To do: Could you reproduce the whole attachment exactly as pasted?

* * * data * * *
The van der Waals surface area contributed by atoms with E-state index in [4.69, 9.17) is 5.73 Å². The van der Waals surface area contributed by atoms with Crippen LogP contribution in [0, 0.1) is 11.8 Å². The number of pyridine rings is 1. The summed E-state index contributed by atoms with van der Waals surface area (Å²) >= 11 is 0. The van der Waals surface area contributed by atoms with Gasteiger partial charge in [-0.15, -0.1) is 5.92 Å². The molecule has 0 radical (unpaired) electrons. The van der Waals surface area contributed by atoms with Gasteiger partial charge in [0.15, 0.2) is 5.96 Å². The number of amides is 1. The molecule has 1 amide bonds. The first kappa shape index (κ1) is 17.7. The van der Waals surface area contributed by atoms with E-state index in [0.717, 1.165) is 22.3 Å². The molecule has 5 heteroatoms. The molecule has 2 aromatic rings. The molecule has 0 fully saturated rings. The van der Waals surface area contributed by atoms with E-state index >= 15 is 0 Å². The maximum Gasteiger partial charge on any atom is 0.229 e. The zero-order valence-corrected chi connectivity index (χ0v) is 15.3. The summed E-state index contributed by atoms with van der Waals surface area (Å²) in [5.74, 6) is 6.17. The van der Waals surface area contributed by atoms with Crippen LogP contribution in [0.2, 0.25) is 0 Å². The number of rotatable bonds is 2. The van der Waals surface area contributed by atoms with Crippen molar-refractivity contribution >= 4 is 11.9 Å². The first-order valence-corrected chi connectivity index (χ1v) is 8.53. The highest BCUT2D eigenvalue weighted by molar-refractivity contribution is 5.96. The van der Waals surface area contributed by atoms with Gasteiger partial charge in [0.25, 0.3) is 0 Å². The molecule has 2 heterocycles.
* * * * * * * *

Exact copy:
The van der Waals surface area contributed by atoms with E-state index in [4.69, 9.17) is 5.73 Å². The van der Waals surface area contributed by atoms with Crippen LogP contribution in [0, 0.1) is 11.8 Å². The number of pyridine rings is 1. The summed E-state index contributed by atoms with van der Waals surface area (Å²) >= 11 is 0. The van der Waals surface area contributed by atoms with Gasteiger partial charge in [-0.15, -0.1) is 5.92 Å². The molecule has 0 radical (unpaired) electrons. The van der Waals surface area contributed by atoms with Gasteiger partial charge in [0.15, 0.2) is 5.96 Å². The number of amides is 1. The molecule has 1 amide bonds. The first kappa shape index (κ1) is 17.7. The van der Waals surface area contributed by atoms with E-state index in [0.717, 1.165) is 22.3 Å². The molecule has 5 heteroatoms. The molecule has 2 aromatic rings. The molecule has 0 fully saturated rings. The van der Waals surface area contributed by atoms with E-state index >= 15 is 0 Å². The maximum Gasteiger partial charge on any atom is 0.229 e. The zero-order valence-corrected chi connectivity index (χ0v) is 15.3. The summed E-state index contributed by atoms with van der Waals surface area (Å²) in [5.74, 6) is 6.17. The van der Waals surface area contributed by atoms with Crippen LogP contribution in [0.2, 0.25) is 0 Å². The number of rotatable bonds is 2. The van der Waals surface area contributed by atoms with Crippen molar-refractivity contribution >= 4 is 11.9 Å². The first-order valence-corrected chi connectivity index (χ1v) is 8.53. The highest BCUT2D eigenvalue weighted by molar-refractivity contribution is 5.96. The van der Waals surface area contributed by atoms with Gasteiger partial charge in [0.25, 0.3) is 0 Å². The molecule has 2 heterocycles.